But no sympathy for the devil on this cruel cavalcade: keep that in mind. You buy the ticket and you take the ride, and if it gets too heavy for you, chalk it up to forced consciousness expansion. The good news: we arrived safely if not soundly at our desert destination, considerably worse for wear.

Take it from me, there’s nothing like a job well done, except for the quiet, enveloping darkness at the bottom of a bottle of brandy after a job done any way at all. Besides, we would have been fools not to ride this strange yellow torpedo all the way to the end. There would be no reasonable way to stop. We were in bat country.

Friday, August 3, 2018

Questo E Quello (This 'N' That)

Travel writers list many reasons for visiting Italy; virtually all of them are good. But for me, three really stand out: the food, the people, and arts and culture. A fourth is the diversity of terrain, from nearly 5,000 miles of beautiful beaches to painted villages hugging craggy cliffs, from eye-popping mountains to forested lakes.

Let’s start with scenery. I now believe my grandparents chose to stay in Oregon because of the state’s diverse landscape, which despite the cooler climate, mimicked the terrain in Piedmont and Liguria where they were born and raised -- from glacial giants of the Italian Alps to the seductive seashores of the Italian Riviera.

Having now sampled the food in Germany, Austria, Switzerland, France, Spain and Italy, I can confirm which one has the best culinary offerings. I know, should be a no-brainer. Shouldn’t need to travel to Europe to learn that Italian food is best. But for the sake of scientific method, the exercise confirmed what I already knew inherently.

We sampled as many ristorantes as possible. All were fantastic, though one stood out: La Pietra. Most dinner spots don’t open until 8 p.m., much too late for these two Americans. La Pietra opened earlier at 7:30 p.m., and the faire was delectable.

Because of Genoa's substantial fishing fleet, we subsisted on "pesci" (fish), the order of the day at every eatery, and streets were packed with seafood vendors hawking fish of all shapes, sizes and varieties. At the end of the day, vendors deliver what’s left to ristorantes.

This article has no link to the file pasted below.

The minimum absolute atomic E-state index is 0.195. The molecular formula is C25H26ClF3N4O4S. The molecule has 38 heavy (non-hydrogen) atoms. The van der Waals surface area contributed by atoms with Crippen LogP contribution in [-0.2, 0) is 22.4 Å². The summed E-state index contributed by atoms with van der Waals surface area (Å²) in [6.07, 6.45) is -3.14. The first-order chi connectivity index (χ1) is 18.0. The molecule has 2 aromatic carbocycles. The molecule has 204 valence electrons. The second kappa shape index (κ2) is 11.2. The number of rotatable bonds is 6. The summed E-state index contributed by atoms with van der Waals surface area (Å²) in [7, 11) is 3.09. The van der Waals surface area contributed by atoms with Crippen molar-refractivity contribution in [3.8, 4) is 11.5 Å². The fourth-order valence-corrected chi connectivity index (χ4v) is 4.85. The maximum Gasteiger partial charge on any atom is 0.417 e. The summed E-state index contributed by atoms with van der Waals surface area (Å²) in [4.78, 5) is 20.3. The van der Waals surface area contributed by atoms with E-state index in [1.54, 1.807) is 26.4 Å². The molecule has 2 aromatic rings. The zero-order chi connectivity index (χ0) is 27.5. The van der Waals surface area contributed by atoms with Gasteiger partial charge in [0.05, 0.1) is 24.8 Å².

The museums, churches, art stores and libraries were ready at hand, within blocks of the Hotel Columbo.

One shop known simply as “Art and More” near our hotel featured unique drawings of fairy tale characters (right), available for only a limited time by the artist.

Gina had purchased a couple on a previous trip, so she had us pick up a few more.

The people were all welcoming: our cousins, the Sanguinetis, our cab driver/interpreter extraordinaire Andrea Giovanelli, our hosts at the Hotel Colombo, Libero, Patrizia, Jacapo and Carlotta Sterlocchi. Even Nico (below), our “antipatico” server at the Café Barbarossa, who took about five trips to thaw, finally warmed up.

Thursday, July 26, 2018

The Widow And The Orphan

Initially traveling to Italy in 2010, my goal was two-fold: explore Genoa and the Italian Riviera and attempt to locate family in a mountain village outside of the city. All I had to work with at the time was the name of the town (either Orero or Isolona), the name of the family (Sanguineti) and precious little else.

Inquiring at the bus kiosk at the Genova Brignole train station near my hotel, the ticket manager explained there was only one bus to Orero a day. When asked about the return trip from Orero, she replied: “domani” (tomorrow). Feeling like a neophyte and unprepared (and unwilling) to spend a night in the hills, I gave up.

When son Jory and I visited Genoa in 2013, I hatched an idea to hire a cab driver fluent in both Italian and English. “Would that be possible?” I asked Libero Sterlocchi, our hotelier. No sooner said than done; we had enlisted the services of Andrea Giovanelli (below), who also spoke Genovese, which would come in handy.

Venturing off into the hinterlands of Liguria, we pointed ourselves north and landed in Costa D’Orero near Casella. Unfortunately, as we would later learn, there were two villages in Liguria with the same name and we went to the wrong Orero. The next summer, my brother Richard and family found the correct Orero, near Cicagna.

Subsequently, in 2015, daughter Gina and I would once again enlist Andrea Giovanelli to escort us to Orero (and more specifically, Isolona), where we found the Sanguineti family -- Iva, Anna, Andriena and Andrieno. Their grandmother, Anna Brichetto, was the younger sister of our great-grandfather, John Brichetto.

In 2016, I visited the Sanguinetis again before searching for the family of my grandfather, Carl Joseph Cargni, in Torino (below). There, I learned that Carl Cargni was born an orphan of “unknown parentage” and was adopted by a family in the small village known as Chialamberto in the Piedmont region of the Italian Alps.